TRAVEL

Digital Nomad, Ecuador edition: Chilling out in the Valley of Longevity

By Caspar Greeff 9 June 2021

View from the highway Ecuador. Image: Reiseuhu / Unsplash

Fourteen months in Central America — Belize, Guatemala, Costa Rica, Nicaragua — went by in a flash, and with my Nicaraguan visa about to expire, I was faced with the question: Where next? The answer: Ecuador.

Caspar Greeff

There is a valley in Ecuador that is guarded by a colossal stone god; it’s a valley where butterflies and dragonflies swarm, where wildflowers perfume the air, where fruit trees flourish, where rainbows blossom in the mist and precipitous paths lead to panoramic vistas of endless mountains an undulating sea of green.

The valley is called Vilcabamba, and it’s also known as “the Valley of Longevity”. The name of the stone god in reality a mountain that resembles a prostrate human is Mandango, which means the “Sleeping Inca”. Mandango is said to guard the valley against earthquakes and other natural disasters.

A precipitous path in the Vilcabamba valley. Image: Caspar Greef
Vilcabamba, Image: Andres Medina / Unsplash
Vilcabamba, Image: Andres Medina / Unsplash

Nestled at the bottom of the valley is the little village of Vilcabamba. It came to international fame in 1973 when Dr Alexander Leaf of Harvard Medical School wrote a cover story for National Geographic in which he reported that many of the inhabitants of Vilcabamba lived for an extraordinarily long time, some of them notching up 130 years and more.

This, he attributed to minerals in the local water, to the high altitude and living a simple, pastoral life. However, the story was later debunked when it was found that the residents had vastly exaggerated their ages. “Very Old People in the Andes Are Found to Be Merely Old,” as a 1978 headline in The New York Times put it.

But by then the “Valley of Longevity” moniker had struck a chord in the consciousness of global travellers, aspirant shamans, would-be warlocks, questing hippies, curious itinerants, restless peripatetics and Westerners eager to extend their stay on this mortal coil.

Live long and prosper. The village of Vilcabamba in the Valley of Longevity. Image: Caspar Greef
The church opposite Parque Central in Vilcabamba. Image: Caspar Greef
The Church in the evening, Vilcabamba, Image: Andres Medina / Unsplash

They descended on the little village… and many of them stayed, beguiled by the clement weather, the beautiful surroundings, the bucolic lifestyle.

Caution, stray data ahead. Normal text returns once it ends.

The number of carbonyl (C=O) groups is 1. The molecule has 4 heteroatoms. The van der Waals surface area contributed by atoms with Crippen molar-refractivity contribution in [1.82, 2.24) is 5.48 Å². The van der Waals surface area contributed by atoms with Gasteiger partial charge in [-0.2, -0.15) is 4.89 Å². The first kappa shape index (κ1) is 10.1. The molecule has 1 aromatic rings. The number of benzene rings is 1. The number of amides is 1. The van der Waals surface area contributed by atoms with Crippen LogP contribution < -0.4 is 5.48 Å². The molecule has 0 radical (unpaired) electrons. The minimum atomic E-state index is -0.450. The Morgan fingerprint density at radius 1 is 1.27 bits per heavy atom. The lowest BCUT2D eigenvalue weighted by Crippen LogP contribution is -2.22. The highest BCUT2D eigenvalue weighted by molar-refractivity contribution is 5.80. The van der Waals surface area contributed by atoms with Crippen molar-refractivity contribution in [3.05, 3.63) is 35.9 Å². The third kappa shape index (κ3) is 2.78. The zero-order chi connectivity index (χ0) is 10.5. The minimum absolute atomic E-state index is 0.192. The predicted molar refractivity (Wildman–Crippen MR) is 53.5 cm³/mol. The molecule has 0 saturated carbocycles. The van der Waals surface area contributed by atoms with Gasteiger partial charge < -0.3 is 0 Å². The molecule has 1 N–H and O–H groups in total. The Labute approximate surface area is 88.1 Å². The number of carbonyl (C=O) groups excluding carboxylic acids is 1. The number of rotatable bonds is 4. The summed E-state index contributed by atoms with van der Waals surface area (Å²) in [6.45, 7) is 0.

They grew old.

You can see them in Vilcabamba today, shooting the breeze on the sidewalk tables outside La Terraza restaurant, drinking cappuccino at Beverly Hills Cafe, trading conspiracy theories at Charlito’s, riding their bicycles to the Mikuy organic vegetable store.

But these days they are no longer hippies or shamans or travellers. They are expats. They have made the transition from New Age to Old Age. Those dreadlocks of yore have been replaced by a shiny, bald pate. The Conanesque mane of 30 years ago has dwindled to a little grey ponytail. Muscles have atrophied, breasts have drooped, buttocks have disappeared, stomachs have expanded. Justin Bieber has morphed into Willie Nelson.

Vilcabamba, Image: Flickr
Vilcabamba, Image: Flickr

The expats of Vilcabamba are heading for the “last scene of all”, as Shakespeare said, “sans teeth, sans eyes, sans taste, sans everything”. But that’s still a long way away because, let’s not forget, this is the Valley of Longevity we’re in.

And they — well, at least the expats I met — appear to be a cheerful, outgoing bunch, hale and hearty, bright-eyed (after a couple of gins or beers), if not bushy-tailed, so perhaps there is something to this Valley of Longevity schtick after all.

King of the Expats, at least to my mind, was Charlie, the owner of Charlito’s. Charlie is 70, but looks a decade younger (that Valley of Longevity thing again). Balding, bespectacled, slightly rotund and hailing from the US, you can find Charlie holding forth from behind the counter of his restaurant.

The first time I saw him, he was involved in a conversation about weapons with a youngish US traveller. About subsonic bullets, to be exact.

“I had a rifle that fired subsonic ammo,” said the traveller. “Pull the trigger and — Pah! — that’s exactly how it sounded. Pah!”

“You know,” said Charlie, “what I really miss is my old Mossberg. Now, that wasn’t quiet… it made an exceptionally loud ‘boom!’ when you fired it, but it sure as hell would be handy to have out here.”

“A Mossberg shotgun?” I asked, feeling the need to get involved in a conversation between two strangers — something I would never have done back home in Glencairn Heights in Cape Town’s Deep South. 

That’s one of the things about being a digital nomad in far-flung places: you have no personal history to weigh you down and you can reinvent yourself as you go along.

New day, new town, new me.

“Yes, a Mossberg 590 12 gauge tactical pump-action shotgun,” affirmed Charlie, miming sliding back the handguard on the shotgun’s forestock.